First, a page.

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Discussion Starter · #1 ·
I just acquired an 1889 Colt SAA "Colt Frontier Six Shooter" acid etched left side barrel. SN128XXX. All specs look correct Colt cert letter states:

.44/40
4 3/4 barrel
Nickel
Simmons Hardware 8/7/1889

The Nickel plate has some oval machine marks/scratches... ? looks original finish all patent dates, sn's, frame markings... acid panel crisp...

What might these marks be?

More pictures available.

Thanks for any help?
 

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Discussion Starter · #4 ·
What are the signs of a refinish job? How do the reapply the "acid etching" on the barrel? I have dozens of other 1880-1900 SAA all the sights - when I put micrometer - on them seem to vary several 100ths in height and width. How accurate was machining for that part in the 1880's :) ?

Thanks for help. :)
 

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Machining was very tight. The front sight was gauged and they were very consistent. I too thought the front blade looked suspect. Tell tale signs of a refinish is the poorly buffed scratches seen under the nickel in the flat sides and you can see the inside edges of the screw holes are rounded and not sharp - they refer to that as being "dished". It's still a nice piece, don't throw it away.
 

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Discussion Starter · #6 ·
Just noticed the ejector tube screw under magnification is "buggered"... Paid $1500 with Colt Cert letter. Am loading some .44/40 BP and some smokeless powder - light loads with same specs as BP MV and FP... to shoot. Definitely not throwing away... was hoping it was more orig. All parts appear orig sans maybe the sight. Have examined a bunch of SAA's in that era and measured the sights, they do seem to vary from several 1000's to several 100's +/- I assume they were stamped out of sheet stock during production???

Will still make good shooter for 127 yo gun :)
 

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Plus 3 above. The only guy I know that can reapply the acid etch is Dave Lanara. I am sure someone else will give you his contact info as he is a forum member. It is a very nice early SAA as is. Just enjoy and shoot it.
 

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Welcome to the forum! Sometimes, guns are like clay pigeons - throw one up and it'll be shot down! However, we must consider that not all BP guns were scrupulously cleaned and lubed (whale oil?). Rusted bores and peeling finish were the norm to some degree for working gun. There were far more users and far fewer collectors back then. I have a different view from some in that a good gun has intrinsic value apart from its collectability. Others are wall hangers. The lucky few have museum pieces that basically can never be used. If that SAA is solid, well timed and locks up tightly, it is every bit as functional today as it was the day that Washington became a state.
 
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Not just refinished, but over-polished when they did the job.

Look at the color - old plating has a mellowed look, while modern plating is 'white' - and that's the first tip-off.
 

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Uncommon. Don't be put-off by the fact that it is re-nickeled. Someone liked it enough to put some money into it. The bbl could be off a 3rd gen FSS. I'm very impressed the muzzle at the bore is not flaked...that's not easy to do and most Nickel guys can't pull off nickel that will stick. It is a nice looking piece. Can you pull the grips and take a pic of the back of them? To best completely honest at 1500 I'd jump all over it.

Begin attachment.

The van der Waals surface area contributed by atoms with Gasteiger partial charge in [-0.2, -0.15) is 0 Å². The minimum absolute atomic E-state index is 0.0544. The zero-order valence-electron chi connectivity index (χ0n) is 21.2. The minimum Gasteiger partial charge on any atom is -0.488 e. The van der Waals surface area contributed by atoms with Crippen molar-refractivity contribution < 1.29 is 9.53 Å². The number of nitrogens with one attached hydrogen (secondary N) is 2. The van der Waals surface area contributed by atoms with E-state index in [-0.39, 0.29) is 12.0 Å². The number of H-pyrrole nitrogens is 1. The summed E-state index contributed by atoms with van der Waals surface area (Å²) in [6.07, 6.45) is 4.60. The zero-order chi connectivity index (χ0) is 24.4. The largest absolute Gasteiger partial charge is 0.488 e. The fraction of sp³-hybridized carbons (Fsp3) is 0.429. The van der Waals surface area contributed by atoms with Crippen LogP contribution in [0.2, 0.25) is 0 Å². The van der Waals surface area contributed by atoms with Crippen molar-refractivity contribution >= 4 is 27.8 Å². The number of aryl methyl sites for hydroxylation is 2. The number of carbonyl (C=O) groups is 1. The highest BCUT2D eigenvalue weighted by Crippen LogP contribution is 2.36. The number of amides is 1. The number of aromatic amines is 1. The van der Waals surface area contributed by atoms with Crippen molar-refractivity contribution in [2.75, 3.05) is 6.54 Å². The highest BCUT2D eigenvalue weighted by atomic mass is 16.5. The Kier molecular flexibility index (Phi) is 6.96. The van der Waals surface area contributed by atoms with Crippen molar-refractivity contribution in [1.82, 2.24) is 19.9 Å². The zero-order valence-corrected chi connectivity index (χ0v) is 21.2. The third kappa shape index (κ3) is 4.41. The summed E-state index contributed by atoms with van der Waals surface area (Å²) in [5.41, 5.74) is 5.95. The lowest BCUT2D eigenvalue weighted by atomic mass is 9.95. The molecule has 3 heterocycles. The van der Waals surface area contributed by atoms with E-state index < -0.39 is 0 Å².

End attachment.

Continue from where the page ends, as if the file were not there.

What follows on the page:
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Discussion Starter · #12 ·
Not put off by re-nickel. I suspected it was as it was too nice for 127 yo. Did see the "dishing" but not familiar with machining of the day... It will make nice addition to my collection. It DOES lock up tight, 4 clicks, very solid and all parts tight. Even refinished I thought worth the $1500 and the CERT letter too.
 

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The "dishing" comes from being polished on a cloth buffing wheel. The threads of the buffing wheel go down into the screw hole and eat out the sharp corners of the hole. It was originally polished on a large wooden polishing wheel which did not dish out the screw holes or round off corners.
 

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Even though it is refinished, it is a very nice looking SAA and worth what you have in it! The serial number on your SAA
must put this Colt Frontier Six Shooter near the end of those that had acid etched panels.
 

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Discussion Starter · #18 ·
That's a big no-no in this gun, BP only.
BP specs 225 gr (15 g) lead 750 ft/s (230 m/s) 281 ft·lbf

If I load smokless powder at same specs why would it matter? :) the stress on the gun would be the same...

Please educate me. Thanks
 

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I know this sounds backwards: smokeless is a progressive burn, hence the moniker "propellant". Black powder is an explosive. A black powder explosion has a milder, internal expansion of gases than smokeless. That said Black powder is so much fun to shoot! The smoke the smell. It's pretty awesome.
 

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I've never experienced it, but there's also a smokeless phenomenon called detonation. Mike Venturino had an article showing a blown up smokeless pre war Colt .45 that exploded with reduced loads. I'm too lazy to go read it again and might have some details wrong, but the point is, smokeless can be very unpredictable even in guns meant for it let alone old ones.
 
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